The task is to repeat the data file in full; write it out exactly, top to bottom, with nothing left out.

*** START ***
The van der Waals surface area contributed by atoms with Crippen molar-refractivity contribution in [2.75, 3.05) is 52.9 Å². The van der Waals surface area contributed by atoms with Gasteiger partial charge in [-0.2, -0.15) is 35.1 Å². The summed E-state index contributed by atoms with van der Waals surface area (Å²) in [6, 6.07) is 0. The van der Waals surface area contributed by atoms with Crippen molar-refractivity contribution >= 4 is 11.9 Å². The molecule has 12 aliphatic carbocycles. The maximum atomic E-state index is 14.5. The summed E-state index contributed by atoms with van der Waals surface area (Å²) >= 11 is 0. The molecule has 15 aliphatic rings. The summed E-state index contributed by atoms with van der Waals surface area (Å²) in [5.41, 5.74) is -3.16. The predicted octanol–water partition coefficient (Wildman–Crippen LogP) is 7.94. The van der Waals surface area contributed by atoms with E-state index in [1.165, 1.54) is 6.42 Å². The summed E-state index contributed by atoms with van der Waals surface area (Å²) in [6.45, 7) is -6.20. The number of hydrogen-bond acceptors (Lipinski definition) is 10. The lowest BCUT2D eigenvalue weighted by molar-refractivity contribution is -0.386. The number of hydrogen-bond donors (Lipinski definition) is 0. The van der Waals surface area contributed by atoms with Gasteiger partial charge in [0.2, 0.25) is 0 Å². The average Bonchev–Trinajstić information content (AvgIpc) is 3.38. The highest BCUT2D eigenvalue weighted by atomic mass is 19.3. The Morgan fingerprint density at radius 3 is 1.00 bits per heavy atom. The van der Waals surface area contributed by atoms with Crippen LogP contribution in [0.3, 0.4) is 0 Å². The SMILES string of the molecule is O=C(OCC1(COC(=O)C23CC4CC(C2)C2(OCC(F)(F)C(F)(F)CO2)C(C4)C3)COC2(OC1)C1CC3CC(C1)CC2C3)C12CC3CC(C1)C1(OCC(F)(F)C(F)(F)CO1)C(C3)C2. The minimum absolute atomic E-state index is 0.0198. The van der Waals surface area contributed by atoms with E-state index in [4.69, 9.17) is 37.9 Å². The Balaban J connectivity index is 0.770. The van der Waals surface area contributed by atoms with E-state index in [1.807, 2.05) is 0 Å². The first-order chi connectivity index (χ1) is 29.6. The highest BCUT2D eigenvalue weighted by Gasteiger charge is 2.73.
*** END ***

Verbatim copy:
The van der Waals surface area contributed by atoms with Crippen molar-refractivity contribution in [2.75, 3.05) is 52.9 Å². The van der Waals surface area contributed by atoms with Gasteiger partial charge in [-0.2, -0.15) is 35.1 Å². The summed E-state index contributed by atoms with van der Waals surface area (Å²) in [6, 6.07) is 0. The van der Waals surface area contributed by atoms with Crippen molar-refractivity contribution >= 4 is 11.9 Å². The molecule has 12 aliphatic carbocycles. The maximum atomic E-state index is 14.5. The summed E-state index contributed by atoms with van der Waals surface area (Å²) >= 11 is 0. The molecule has 15 aliphatic rings. The summed E-state index contributed by atoms with van der Waals surface area (Å²) in [5.41, 5.74) is -3.16. The predicted octanol–water partition coefficient (Wildman–Crippen LogP) is 7.94. The van der Waals surface area contributed by atoms with E-state index in [1.165, 1.54) is 6.42 Å². The summed E-state index contributed by atoms with van der Waals surface area (Å²) in [6.45, 7) is -6.20. The number of hydrogen-bond acceptors (Lipinski definition) is 10. The lowest BCUT2D eigenvalue weighted by molar-refractivity contribution is -0.386. The number of hydrogen-bond donors (Lipinski definition) is 0. The van der Waals surface area contributed by atoms with Gasteiger partial charge in [0.2, 0.25) is 0 Å². The average Bonchev–Trinajstić information content (AvgIpc) is 3.38. The highest BCUT2D eigenvalue weighted by atomic mass is 19.3. The Morgan fingerprint density at radius 3 is 1.00 bits per heavy atom. The van der Waals surface area contributed by atoms with Crippen LogP contribution in [0.3, 0.4) is 0 Å². The SMILES string of the molecule is O=C(OCC1(COC(=O)C23CC4CC(C2)C2(OCC(F)(F)C(F)(F)CO2)C(C4)C3)COC2(OC1)C1CC3CC(C1)CC2C3)C12CC3CC(C1)C1(OCC(F)(F)C(F)(F)CO1)C(C3)C2. The minimum absolute atomic E-state index is 0.0198. The van der Waals surface area contributed by atoms with E-state index in [4.69, 9.17) is 37.9 Å². The Balaban J connectivity index is 0.770. The van der Waals surface area contributed by atoms with E-state index in [1.807, 2.05) is 0 Å². The first-order chi connectivity index (χ1) is 29.6. The highest BCUT2D eigenvalue weighted by Gasteiger charge is 2.73.